Results of modelling by the FSA estimate this equates to more than 100,000 fewer cases of Campylobacter across the UK compared to that baseline.
There were 59,142 confirmed lab reports of Campylobacter in 2016 and 63,083 in 2015.
Figures come from Public Health England, Public Health Wales, Health Protection Scotland and Public Health Agency in Northern Ireland.
How baseline was calculated
The baseline was calculated as the average of confirmed lab reports between 2009 and 2013 which was 71,261.
The decrease is scaled up to take account of underreporting at a rate of 9.3. This gives an overall reduction of 113,000 cases when applied to the 12,119 decrease in confirmed laboratory reports.
The 100,000 fewer cases refers to the figures once they have been scaled up to take account of underreporting. 12,119 x 9.3 = 113,000 (which has been rounded to 100,000).
Heather Hancock, chair of the FSA, said: “In the absence of any other clear indicators, we can reasonably say that the work that we and the food industry have done from farm to fork has given us this really positive result for public health.”
First results using new method
The agency also published the first set of results from the third year survey of Campylobacter on fresh shop-bought whole chickens from August to December 2016.
A total of 7% of chickens tested positive within the highest band of contamination (more than 1,000 colony forming units per gram).
This was down from 12% for the same period in 2015 and 20% in 2014.
Chickens that tested positive for the pathogen at any level was at 56%, down from 66% in 2015 and 78% in 2014.
However, it was up from 50% during the third quarter of testing, from January to March 2016.
These are the first results since the survey was suspended and method changed from measuring the amount of Campylobacter on 25g of chicken neck skin - generally the most contaminated part.
The current method involves measuring it on the 10g portion of neck skin only. It was changed as the old method could not be relied upon to give accurate retailer comparisons.
The FSA said it is changing the way it looks at levels of Campylobacter on chickens at the slaughterhouse by ending the current monitoring programme.
The agency said this will not impact the retail survey and will be the method through which the large processors and retailers will be measured.
To focus on the processors which are not making significant improvements (generally small-medium sized poultry plants), the FSA is considering targeting specific sites with inspections.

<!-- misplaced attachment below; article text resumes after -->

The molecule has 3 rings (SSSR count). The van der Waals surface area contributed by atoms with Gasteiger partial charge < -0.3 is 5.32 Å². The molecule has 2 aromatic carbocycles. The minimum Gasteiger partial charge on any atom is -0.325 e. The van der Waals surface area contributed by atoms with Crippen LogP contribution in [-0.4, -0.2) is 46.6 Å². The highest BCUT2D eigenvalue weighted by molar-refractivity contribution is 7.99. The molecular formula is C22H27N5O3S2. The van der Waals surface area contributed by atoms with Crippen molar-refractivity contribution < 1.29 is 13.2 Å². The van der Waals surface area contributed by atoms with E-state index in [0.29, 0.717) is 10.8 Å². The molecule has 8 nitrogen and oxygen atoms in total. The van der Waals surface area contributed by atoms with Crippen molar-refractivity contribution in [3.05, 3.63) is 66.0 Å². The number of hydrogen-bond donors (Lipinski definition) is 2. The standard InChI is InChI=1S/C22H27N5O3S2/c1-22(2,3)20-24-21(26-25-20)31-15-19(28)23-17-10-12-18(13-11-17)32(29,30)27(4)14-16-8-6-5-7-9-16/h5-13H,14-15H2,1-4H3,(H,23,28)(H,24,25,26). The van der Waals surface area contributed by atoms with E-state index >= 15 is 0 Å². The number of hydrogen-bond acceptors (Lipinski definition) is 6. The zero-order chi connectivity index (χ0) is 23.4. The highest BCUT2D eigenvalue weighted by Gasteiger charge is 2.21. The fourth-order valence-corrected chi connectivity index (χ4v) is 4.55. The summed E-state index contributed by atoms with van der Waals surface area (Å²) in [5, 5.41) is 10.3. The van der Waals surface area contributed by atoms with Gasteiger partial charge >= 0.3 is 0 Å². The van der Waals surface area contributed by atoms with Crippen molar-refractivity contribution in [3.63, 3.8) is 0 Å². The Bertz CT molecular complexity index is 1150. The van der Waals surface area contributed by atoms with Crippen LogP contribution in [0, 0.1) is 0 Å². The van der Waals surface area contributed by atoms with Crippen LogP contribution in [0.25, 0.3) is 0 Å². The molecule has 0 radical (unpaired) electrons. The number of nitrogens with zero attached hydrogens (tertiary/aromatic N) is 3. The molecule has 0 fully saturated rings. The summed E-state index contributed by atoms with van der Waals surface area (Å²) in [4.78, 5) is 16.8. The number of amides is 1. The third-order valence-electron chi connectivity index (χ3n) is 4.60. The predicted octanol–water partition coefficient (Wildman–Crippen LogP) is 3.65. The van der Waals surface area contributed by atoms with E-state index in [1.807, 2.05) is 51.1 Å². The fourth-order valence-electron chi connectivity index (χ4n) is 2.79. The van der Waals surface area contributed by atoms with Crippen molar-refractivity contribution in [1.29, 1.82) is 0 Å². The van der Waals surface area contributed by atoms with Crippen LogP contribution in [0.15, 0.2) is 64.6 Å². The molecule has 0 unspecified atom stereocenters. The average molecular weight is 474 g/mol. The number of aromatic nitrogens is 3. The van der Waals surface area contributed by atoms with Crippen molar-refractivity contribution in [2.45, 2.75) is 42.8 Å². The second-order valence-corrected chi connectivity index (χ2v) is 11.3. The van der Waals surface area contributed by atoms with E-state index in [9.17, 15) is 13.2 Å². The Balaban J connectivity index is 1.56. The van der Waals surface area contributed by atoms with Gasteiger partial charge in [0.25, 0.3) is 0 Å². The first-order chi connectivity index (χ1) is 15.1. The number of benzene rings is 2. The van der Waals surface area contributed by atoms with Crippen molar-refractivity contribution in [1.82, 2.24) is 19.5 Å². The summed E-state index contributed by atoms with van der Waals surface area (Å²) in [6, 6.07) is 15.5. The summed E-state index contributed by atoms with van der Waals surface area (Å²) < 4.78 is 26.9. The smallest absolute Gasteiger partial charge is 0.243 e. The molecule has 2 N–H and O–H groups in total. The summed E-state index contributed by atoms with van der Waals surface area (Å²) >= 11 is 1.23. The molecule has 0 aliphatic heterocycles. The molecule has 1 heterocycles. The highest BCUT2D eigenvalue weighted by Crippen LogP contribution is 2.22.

Hancock said large retailers and major processing plants had invested a lot of effort and money into interventions to tackle the problem.
“We commend the efforts of the larger retailers and the major processing plants who supply them, all of which have shown significant improvement and many have achieved the target we set to reduce the highest levels of Campylobacter,” she said.
“But there is more to be done and our focus now is on encouraging the smaller retailers and processors, who generally haven’t met target levels, to follow the lead of the major players and we are considering how we can best help them and monitor their progress.”
Alex Neill, Which? managing director of home services, said: “It is encouraging to see that overall levels of Campylobacter in chickens are falling and that major retailers are meeting the FSA’s target.
“However there is no room for complacency as the survey shows that over half of chickens are contaminated and that this can vary greatly depending on where consumers shop.”
Meanwhile in Scotland, research shows Campylobacter is the biggest cause of food poisoning and that 55-75% of cases are associated with chicken.
Health Protection Scotland said there had been a decline of 15.5% in laboratory reports of human cases of Campylobacter in 2016, compared to the previous year.
Professor Norval Strachan, FSS chief scientific adviser, said it was the second year of decline.
“The reported reduction in the levels of Campylobacter in chicken is encouraging. However, it is important for Food Standards Agency, Food Standards Scotland and industry to continue working in partnership to protect public health.”
A total of 5,296 laboratory reports of Campylobacter were received by HPS last year.
This was a decrease of 968 (15.5%) compared to 2015 when 6,262 isolates were reported. Figures from 2016 represent a decline of 1,340 (20.2%) on the peak of 6,636 reports in 2014.
Incidence rates are higher in children under one year compared with older children and young adults and then increase with the highest rates among those 50 years and older.
No outbreaks of Campylobacter were reported to ObSurv last year (the surveillance system for all general outbreaks of infectious intestinal disease in Scotland).
Since ObSurv was established in 1996 there have been 35 general outbreaks of Campylobacter.
HPS received reports of 836 isolates of non-typhoidal Salmonella last year – an increase of around 4% on the 803 in 2015. This compares to 717 and 814 in 2014 and 2013 respectively.
There were 362 reports of Salmonella Enteritidis in 2016 compared to 315 in 2015. The most commonly reported phage type of S. Enteritidis was PT8 with 138 reports (compared to 102 in 2015).
Salmonella Typhimurium decreased slightly with 128 reports compared to 133 in 2015.
In 2016 there were seven outbreaks of Salmonella reported to ObSurv compared with six in 2015. Five reported in 2016 were part of UK outbreaks.